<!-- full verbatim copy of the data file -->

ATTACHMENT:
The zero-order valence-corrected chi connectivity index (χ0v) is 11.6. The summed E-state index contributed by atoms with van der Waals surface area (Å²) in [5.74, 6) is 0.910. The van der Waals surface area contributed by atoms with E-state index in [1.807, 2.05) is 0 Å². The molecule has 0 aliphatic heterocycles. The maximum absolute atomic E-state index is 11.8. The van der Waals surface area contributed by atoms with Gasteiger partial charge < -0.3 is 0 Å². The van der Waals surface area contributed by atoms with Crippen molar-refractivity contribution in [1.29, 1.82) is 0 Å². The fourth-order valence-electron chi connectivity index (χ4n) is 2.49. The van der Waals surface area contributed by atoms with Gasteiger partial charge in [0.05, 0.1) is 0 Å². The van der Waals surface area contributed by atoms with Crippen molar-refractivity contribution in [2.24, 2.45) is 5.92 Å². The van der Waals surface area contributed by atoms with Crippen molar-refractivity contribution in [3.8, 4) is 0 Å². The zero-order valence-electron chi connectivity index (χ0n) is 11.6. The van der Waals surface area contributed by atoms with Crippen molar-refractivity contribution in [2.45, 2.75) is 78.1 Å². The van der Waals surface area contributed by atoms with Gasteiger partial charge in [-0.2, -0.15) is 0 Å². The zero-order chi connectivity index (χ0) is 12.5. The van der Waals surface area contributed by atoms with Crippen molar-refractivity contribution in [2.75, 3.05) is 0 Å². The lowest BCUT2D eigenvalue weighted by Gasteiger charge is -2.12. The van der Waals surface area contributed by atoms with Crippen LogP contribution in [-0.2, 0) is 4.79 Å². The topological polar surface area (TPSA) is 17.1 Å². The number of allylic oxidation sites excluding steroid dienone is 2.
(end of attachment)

The zero-order valence-corrected chi connectivity index (χ0v) is 11.6. The summed E-state index contributed by atoms with van der Waals surface area (Å²) in [5.74, 6) is 0.910. The van der Waals surface area contributed by atoms with E-state index in [1.807, 2.05) is 0 Å². The molecule has 0 aliphatic heterocycles. The maximum absolute atomic E-state index is 11.8. The van der Waals surface area contributed by atoms with Gasteiger partial charge < -0.3 is 0 Å². The van der Waals surface area contributed by atoms with Crippen molar-refractivity contribution in [1.29, 1.82) is 0 Å². The fourth-order valence-electron chi connectivity index (χ4n) is 2.49. The van der Waals surface area contributed by atoms with Gasteiger partial charge in [0.05, 0.1) is 0 Å². The van der Waals surface area contributed by atoms with Crippen molar-refractivity contribution in [2.24, 2.45) is 5.92 Å². The van der Waals surface area contributed by atoms with Crippen molar-refractivity contribution in [3.8, 4) is 0 Å². The zero-order valence-electron chi connectivity index (χ0n) is 11.6. The van der Waals surface area contributed by atoms with Crippen molar-refractivity contribution in [2.45, 2.75) is 78.1 Å². The van der Waals surface area contributed by atoms with Gasteiger partial charge in [-0.2, -0.15) is 0 Å². The zero-order chi connectivity index (χ0) is 12.5. The van der Waals surface area contributed by atoms with Crippen molar-refractivity contribution in [2.75, 3.05) is 0 Å². The lowest BCUT2D eigenvalue weighted by Gasteiger charge is -2.12. The van der Waals surface area contributed by atoms with Crippen LogP contribution in [-0.2, 0) is 4.79 Å². The topological polar surface area (TPSA) is 17.1 Å². The number of allylic oxidation sites excluding steroid dienone is 2.